Prepared By: Tom Parker Geum Environmental Consulting, Inc.

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1 Prepared By: Tom Parker Geum Environmental Consulting, Inc.

2 Topics covered: Definition of riparian and floodplain restoration Floodplain attributes as a basis for developing criteria for restoration designs Evolution of floodplain restoration design approach Floodplain restoration planning for the Upper Clark Fork River example of design criteria

3 Riparian and floodplain restoration Creating conditions that will sustain natural processes and support floodplain functions

4 The following floodplains attributes reflect how we think about natural processes and floodplain functions to support designing floodplain restoration projects

5 Disturbance regime Hydrologic connectivity Nutrient transport and storage Substrate Topographic diversity Biological interactions Light regime

6 Frequent, low-intensity disturbances such as livestock grazing, haying, and weed control prevent plant communities from progressing to later successional stages

7 Initially, we were designing restoration treatments to address the existing static condition based on a modified disturbance regime Our response was to address the local symptoms of this modified disturbance regime: restore organic matter, limit weed competition and facilitate establishing native woody riparian vegetation in the floodplain no modification of topography or substrate

8 Experimental treatments addressed soil moisture, temperature, and competition from other plants

9 100% Total Survival by Species for Each Treatment (N=794) 80% 60% 40% 20% BP CM CO MO 0% BP = Black plastic, woven polyethylene fabric CM = Cardboard with wood mulch CO = Control, 3 feet square brush blanket MO = Wood mulch only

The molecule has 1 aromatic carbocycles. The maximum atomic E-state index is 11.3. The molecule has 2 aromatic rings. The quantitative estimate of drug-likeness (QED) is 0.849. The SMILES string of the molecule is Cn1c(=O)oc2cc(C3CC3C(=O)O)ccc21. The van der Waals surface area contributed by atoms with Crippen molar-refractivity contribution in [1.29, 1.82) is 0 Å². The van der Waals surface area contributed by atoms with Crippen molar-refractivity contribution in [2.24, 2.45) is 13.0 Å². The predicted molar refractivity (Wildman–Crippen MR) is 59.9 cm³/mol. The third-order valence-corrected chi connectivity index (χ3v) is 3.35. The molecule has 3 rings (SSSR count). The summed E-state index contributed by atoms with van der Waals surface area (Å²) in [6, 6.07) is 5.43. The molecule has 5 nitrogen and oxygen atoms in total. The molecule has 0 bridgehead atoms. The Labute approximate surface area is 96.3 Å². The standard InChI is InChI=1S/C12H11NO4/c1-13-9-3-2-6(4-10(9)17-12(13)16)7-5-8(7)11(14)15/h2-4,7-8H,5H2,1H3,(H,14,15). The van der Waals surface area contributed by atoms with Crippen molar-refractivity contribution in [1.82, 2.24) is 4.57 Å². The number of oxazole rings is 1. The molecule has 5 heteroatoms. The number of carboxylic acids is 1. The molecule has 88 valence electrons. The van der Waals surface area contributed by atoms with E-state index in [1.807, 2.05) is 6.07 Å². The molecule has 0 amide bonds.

10 600 Total Growth Metric by Species for Each Treatment (N=794) BP CM CO MO 0 BP = Black plastic, woven polyethylene fabric CM = Cardboard with wood mulch CO = Control, 3 feet square brush blanket MO = Wood mulch only

11 Cease the unnatural disturbance regime Restore a more natural disturbance regime and simulate the conditions that would naturally result until the disturbance processes have time to create a full range of ecological niches

12 Natural disturbance creates a set of conditions that can be evaluated and copied as part of restoration designs Riparian structure and function rely on natural disturbance regimes i.e. scour and deposition during floods creates surfaces where cottonwood and willow seedlings can establish

13 Floodplain surface connected at frequent flood return intervals incorporate full range of hydrogeomorphic features (e.g. oxbows, etc.) Topographic heterogeneity (uneven surface) to create diverse hydrology Timing of hydrology linked to life histories

14 Constructed connected floodplain surface in the former channel location Used berms to maintain stability Revised later designs to allow more free flowing connectivity in the floodplain without berms

15 Pre-construction (left) confined, disconnected channel Post construction (right) connected channel and floodplain with floodplain side channels

16 Key Components of the Cottonwood Recruitment Box (Stewart Rood): Timing of the receding limb of the hydrograph after peak flow corresponds with the release of cottonwood seed (June to end of July) Flood flow recession exposes streambanks that are between 60 and 150 cm above base flow elevation at the time of cottonwood seed release (generally within 50 meters of the stream edge) Maximum stage decline of approximately 1 inch (2.5 cm) per day Capillary fringe of approximately 30 to 60 cm

17 Hydrograph of the Clark Fork River showing the cottonwood recruitment box described by Rood

18 Influenced by: Hydrologic connectivity floods Topography depressions create sinks where organic materials are trapped and decay over time releasing nutrients into the soils Denitrification Anaerobic conditions, bacteria convert nitrate (NO3) to atmospheric nitrogen (N2)